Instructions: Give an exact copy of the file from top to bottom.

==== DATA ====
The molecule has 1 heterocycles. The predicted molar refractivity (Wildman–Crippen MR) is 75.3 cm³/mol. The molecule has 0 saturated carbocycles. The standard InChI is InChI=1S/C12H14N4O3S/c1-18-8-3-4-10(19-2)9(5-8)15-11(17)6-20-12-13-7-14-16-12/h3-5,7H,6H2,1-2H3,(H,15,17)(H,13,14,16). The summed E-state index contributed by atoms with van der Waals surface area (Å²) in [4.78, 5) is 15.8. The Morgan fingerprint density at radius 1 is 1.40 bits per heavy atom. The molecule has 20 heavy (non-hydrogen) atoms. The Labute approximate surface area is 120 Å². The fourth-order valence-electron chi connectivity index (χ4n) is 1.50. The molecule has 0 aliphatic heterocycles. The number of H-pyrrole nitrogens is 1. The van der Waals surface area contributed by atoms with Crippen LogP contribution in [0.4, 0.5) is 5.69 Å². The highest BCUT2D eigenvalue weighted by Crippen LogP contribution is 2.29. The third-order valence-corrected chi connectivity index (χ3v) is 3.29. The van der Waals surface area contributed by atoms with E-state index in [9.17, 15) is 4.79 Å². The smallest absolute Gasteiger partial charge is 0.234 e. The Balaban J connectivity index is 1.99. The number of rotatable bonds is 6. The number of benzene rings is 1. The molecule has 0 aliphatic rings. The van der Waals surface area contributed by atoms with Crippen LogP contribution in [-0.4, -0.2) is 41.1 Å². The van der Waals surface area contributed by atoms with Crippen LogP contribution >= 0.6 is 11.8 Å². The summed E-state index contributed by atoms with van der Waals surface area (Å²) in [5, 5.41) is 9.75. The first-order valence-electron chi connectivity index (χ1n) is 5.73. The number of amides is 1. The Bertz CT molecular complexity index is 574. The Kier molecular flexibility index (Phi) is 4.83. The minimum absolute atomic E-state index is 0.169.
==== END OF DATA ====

The molecule has 1 heterocycles. The predicted molar refractivity (Wildman–Crippen MR) is 75.3 cm³/mol. The molecule has 0 saturated carbocycles. The standard InChI is InChI=1S/C12H14N4O3S/c1-18-8-3-4-10(19-2)9(5-8)15-11(17)6-20-12-13-7-14-16-12/h3-5,7H,6H2,1-2H3,(H,15,17)(H,13,14,16). The summed E-state index contributed by atoms with van der Waals surface area (Å²) in [4.78, 5) is 15.8. The Morgan fingerprint density at radius 1 is 1.40 bits per heavy atom. The molecule has 20 heavy (non-hydrogen) atoms. The Labute approximate surface area is 120 Å². The fourth-order valence-electron chi connectivity index (χ4n) is 1.50. The molecule has 0 aliphatic heterocycles. The number of H-pyrrole nitrogens is 1. The van der Waals surface area contributed by atoms with Crippen LogP contribution in [0.4, 0.5) is 5.69 Å². The highest BCUT2D eigenvalue weighted by Crippen LogP contribution is 2.29. The third-order valence-corrected chi connectivity index (χ3v) is 3.29. The van der Waals surface area contributed by atoms with E-state index in [9.17, 15) is 4.79 Å². The smallest absolute Gasteiger partial charge is 0.234 e. The Balaban J connectivity index is 1.99. The number of rotatable bonds is 6. The number of benzene rings is 1. The molecule has 0 aliphatic rings. The van der Waals surface area contributed by atoms with Crippen LogP contribution in [-0.4, -0.2) is 41.1 Å². The van der Waals surface area contributed by atoms with Crippen LogP contribution >= 0.6 is 11.8 Å². The summed E-state index contributed by atoms with van der Waals surface area (Å²) in [5, 5.41) is 9.75. The first-order valence-electron chi connectivity index (χ1n) is 5.73. The number of amides is 1. The Bertz CT molecular complexity index is 574. The Kier molecular flexibility index (Phi) is 4.83. The minimum absolute atomic E-state index is 0.169.